A Call to Action for Policymakers and Advocates: Child Sexual Abuse Prevention Legislation in the States
MassKids and its Enough Abuse Campaign, in collaboration with Prevent Child Abuse America, released, “A Call to Action for Policymakers and Advocates: Child Sexual Abuse Prevention Legislation in the States” in June 2021. We review five laws aimed at preventing sexual misconduct and abuse through school-based initiatives and provide an overview of each state’s legislative efforts in those areas. We discuss emerging trends and propose a set of recommendations to enhance current state legislative efforts, and to build a national infrastructure to coordinate and support implementation of targeted prevention actions in schools, youth organizations and communities across the states. Read more in the Press Release below. This report has been updated as of July 14th, 2022 to include recently passed legislation.
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Learn how to take action in your state to promote child sexual abuse prevention legislation!
Watch our recorded Webinar Series now!
Enough Abuse and Prevent Child Abuse America teamed up with the National Coalition to Prevent Child Sexual Abuse and Exploitation to host a FREE three-part Webinar Series in November 2021 to assist policymakers and advocates in legislative advocacy efforts to prevent child sexual abuse. Advocates from 25 states participated in the webinars and several pledged to begin efforts to introduce new prevention legislation or work to amend current laws that lack recommended provisions.
The series was a follow up to the release in June of “A Call to Action for Policymakers and Advocates: Child Sexual Abuse Prevention Legislation in the States,” a report developed by MassKids/Enough Abuse in collaboration with Prevent Child Abuse America and endorsed by the National Coalition.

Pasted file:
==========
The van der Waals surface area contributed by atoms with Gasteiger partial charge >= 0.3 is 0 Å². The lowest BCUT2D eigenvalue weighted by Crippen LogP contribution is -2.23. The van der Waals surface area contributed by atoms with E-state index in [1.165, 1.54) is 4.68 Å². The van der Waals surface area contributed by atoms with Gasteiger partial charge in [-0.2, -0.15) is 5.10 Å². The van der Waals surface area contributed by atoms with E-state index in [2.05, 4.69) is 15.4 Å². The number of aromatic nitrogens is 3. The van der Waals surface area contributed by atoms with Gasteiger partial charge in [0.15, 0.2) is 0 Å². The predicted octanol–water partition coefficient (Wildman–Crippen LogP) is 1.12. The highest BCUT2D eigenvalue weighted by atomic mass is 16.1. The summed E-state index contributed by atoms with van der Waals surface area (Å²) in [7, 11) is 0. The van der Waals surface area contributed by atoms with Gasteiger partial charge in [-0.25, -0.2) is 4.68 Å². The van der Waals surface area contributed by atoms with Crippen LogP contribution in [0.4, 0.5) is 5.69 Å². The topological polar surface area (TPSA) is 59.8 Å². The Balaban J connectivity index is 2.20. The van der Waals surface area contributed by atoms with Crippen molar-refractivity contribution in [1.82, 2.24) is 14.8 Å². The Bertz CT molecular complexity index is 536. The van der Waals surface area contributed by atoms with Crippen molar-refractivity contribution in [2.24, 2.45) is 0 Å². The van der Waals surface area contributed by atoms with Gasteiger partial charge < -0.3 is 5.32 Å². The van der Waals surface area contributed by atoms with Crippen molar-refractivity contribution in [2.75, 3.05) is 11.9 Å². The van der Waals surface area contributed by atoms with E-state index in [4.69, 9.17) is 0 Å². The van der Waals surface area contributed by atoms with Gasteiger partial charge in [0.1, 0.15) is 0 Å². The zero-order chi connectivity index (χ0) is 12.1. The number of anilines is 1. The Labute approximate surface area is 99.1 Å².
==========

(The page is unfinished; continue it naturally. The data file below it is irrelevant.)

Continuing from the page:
Watch the recordings:
Part I: Policymakers and Advocates – An Overview of State Legislative Efforts to Prevent Child Sexual Abuse in Schools and Youth Organizations
Learn what these 5 key CSA prevention laws are, how many states have passed them, and why it is crucial that we pass them in every state.
Part II: Policymakers and Advocates – Strategies to Pass CSA Prevention Education Laws In Your State
Learn about what provisions are recommended to be included in CSA prevention education laws, whether your state has these laws, and how they might be improved. Also learn the first 14 of 21 Strategies to Pass CSA Prevention Laws.
Part III: Policymakers and Advocates: Strategies to Enact Comprehensive Screening Laws and Policies in your state
Watch for an in-depth look at standardized screening laws to prevent educator sexual misconduct, what the key components and recommended provisions are, and what resources you can use to advocate to pass or improve the law in your state. We also finish reviewing 21 Strategies to Pass CSA Prevention Laws in Your State (click here to download the Strategies).